Devil’s Bridge by Linda Fairstein – Review

Published by Sphere

Publication date – 18 February 2016

Source – review copy


“The Manhattan waterfront is one of New York City’s most magnificent vistas, boasting both the majestic Statue of Liberty and the busy George Washington Bridge. But Detective Mike Chapman is about to become far too well acquainted with the dangerous side of the Hudson river and its islands when he takes on his most personal case yet: the disappearance of Alex Cooper.

Coop is missing – but there are so many leads and terrifying complications: scores of enemies she has made after a decade of putting criminals behind bars; a recent security breach with dangerous repercussions; and a new intimacy in her relationship with Mike, causing the Police Commissioner himself to be wary of the methods Mike will use to get Coop back… if he can.”

I received a copy of this book from Emma Draude PR Agency and this is my honest opinion of the book.

Alexandra Cooper has just had a disastrous day in court. As a major case seems to be collapsing around her, her boss is being cryptic and she is wary of his actions. To add to this she’s still coming to terms with her new romantic relationship with Detective Mike Chapman. But when she disappears after a dinner celebrating the capture of a felon who had threatened her life, Chapman is in a race against time to find Coop, and will go to any lengths to do so…

This is the seventeenth book to feature Alexandra Cooper and I have read all but the last three in the series. It was nice to be able to revisit familiar characters, being able to pick up where I had left off without much missing from the background story.  These books are part of a series and there are some references to previous events though they don’t spoil the outcome of the previous novels.

For those unfamiliar with this series, the main character is Alexandra Cooper and the novels are usually written from her viewpoint. I had missed the instalment when Alex and Chapman’s relationship moved from platonic to romantic, something I had hoped to see in the past, so it was a pleasant surprise to see that this book is written from Chapman’s viewpoint, showing the shift in the relationship.

There are some aspects that are very particular to the USA, references to faces from popular culture for example and the legal system in particular. The novel, though explaining some jargon, does rely on the reader having some knowledge of the US legal system and trial process, which is different to the UK system.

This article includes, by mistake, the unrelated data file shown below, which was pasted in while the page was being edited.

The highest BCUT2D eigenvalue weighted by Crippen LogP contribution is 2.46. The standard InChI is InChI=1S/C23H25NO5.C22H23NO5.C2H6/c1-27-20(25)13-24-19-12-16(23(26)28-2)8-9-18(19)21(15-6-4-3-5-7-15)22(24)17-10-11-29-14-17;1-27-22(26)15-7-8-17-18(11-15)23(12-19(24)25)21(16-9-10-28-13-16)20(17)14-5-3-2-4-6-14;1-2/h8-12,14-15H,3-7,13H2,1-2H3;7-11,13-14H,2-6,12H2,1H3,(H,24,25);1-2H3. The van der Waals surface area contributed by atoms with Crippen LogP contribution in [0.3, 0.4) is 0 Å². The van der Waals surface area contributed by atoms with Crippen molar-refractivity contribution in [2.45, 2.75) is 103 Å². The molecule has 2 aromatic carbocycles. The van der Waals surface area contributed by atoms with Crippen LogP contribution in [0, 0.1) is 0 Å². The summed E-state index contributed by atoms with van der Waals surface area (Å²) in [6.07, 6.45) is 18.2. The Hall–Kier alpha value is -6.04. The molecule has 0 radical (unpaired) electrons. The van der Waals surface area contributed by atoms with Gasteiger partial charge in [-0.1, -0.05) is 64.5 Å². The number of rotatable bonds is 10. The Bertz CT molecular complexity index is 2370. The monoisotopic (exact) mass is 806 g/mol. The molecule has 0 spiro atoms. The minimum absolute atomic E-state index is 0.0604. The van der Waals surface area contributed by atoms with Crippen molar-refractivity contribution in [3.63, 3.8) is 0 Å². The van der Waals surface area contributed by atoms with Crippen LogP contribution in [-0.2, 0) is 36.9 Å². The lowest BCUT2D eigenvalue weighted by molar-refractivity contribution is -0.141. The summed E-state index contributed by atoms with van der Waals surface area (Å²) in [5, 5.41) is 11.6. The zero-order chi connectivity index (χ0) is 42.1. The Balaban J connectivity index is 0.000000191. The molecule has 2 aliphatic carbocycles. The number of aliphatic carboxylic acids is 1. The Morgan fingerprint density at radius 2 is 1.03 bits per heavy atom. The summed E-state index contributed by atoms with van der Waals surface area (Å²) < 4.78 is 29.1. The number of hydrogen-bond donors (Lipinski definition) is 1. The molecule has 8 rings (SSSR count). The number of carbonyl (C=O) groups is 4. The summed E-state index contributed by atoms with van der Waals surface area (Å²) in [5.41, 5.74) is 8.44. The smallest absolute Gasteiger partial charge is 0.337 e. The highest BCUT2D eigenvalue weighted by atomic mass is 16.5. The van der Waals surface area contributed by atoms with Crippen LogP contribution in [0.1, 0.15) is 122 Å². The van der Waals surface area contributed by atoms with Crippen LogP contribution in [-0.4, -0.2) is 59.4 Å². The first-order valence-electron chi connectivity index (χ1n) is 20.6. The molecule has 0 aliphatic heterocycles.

The story seems to travel at a frenetic pace, which would fit the race that Chapman finds himself in, trying to track down ‘Coop’ before it is too late. I did find some of his actions and attitude a little conflicting and unnecessary on occasion, and though some of it could be put down to his concern for Alexandra, there did seem to be a bit of arguing and rudeness for rudeness sake. It seemed to jar a little with the character that had been portrayed in the previous novels, similarly, some of the actions of Alexandra’s friends seemed to be uncharacteristically antagonistic which did jar slightly.

Despite these slight negatives, or perhaps because of them, I found this book highly entertaining. I had picked this book up at a time when I had not read a complete novel for nearly two weeks, a very long time for me, so I was grateful that I was soon absorbed by the book. I went along with the fast-paced flow and soon found myself swept along with the story, looking forward to reading it when I was busy with real life.

The mystery itself was engaging. This isn’t so much a book that you can pit your wits against the detective as a lot of the clues weren’t shown until Chapman himself had worked it out. But it was engaging, action-packed and entertaining. New York is very much used almost as a separate character. The city is a key part in the whole series and Linda Fairstein obviously researches the history of the city, using nuggets of information to find the most picturesque or memorable of action scenes.

I thoroughly enjoyed getting lost in the world of Cooper, Chapman and Mercer so much so that I’m very much looking forward to the next in the series. I want to go back and read the ones that I have missed whilst I wait for that next novel.

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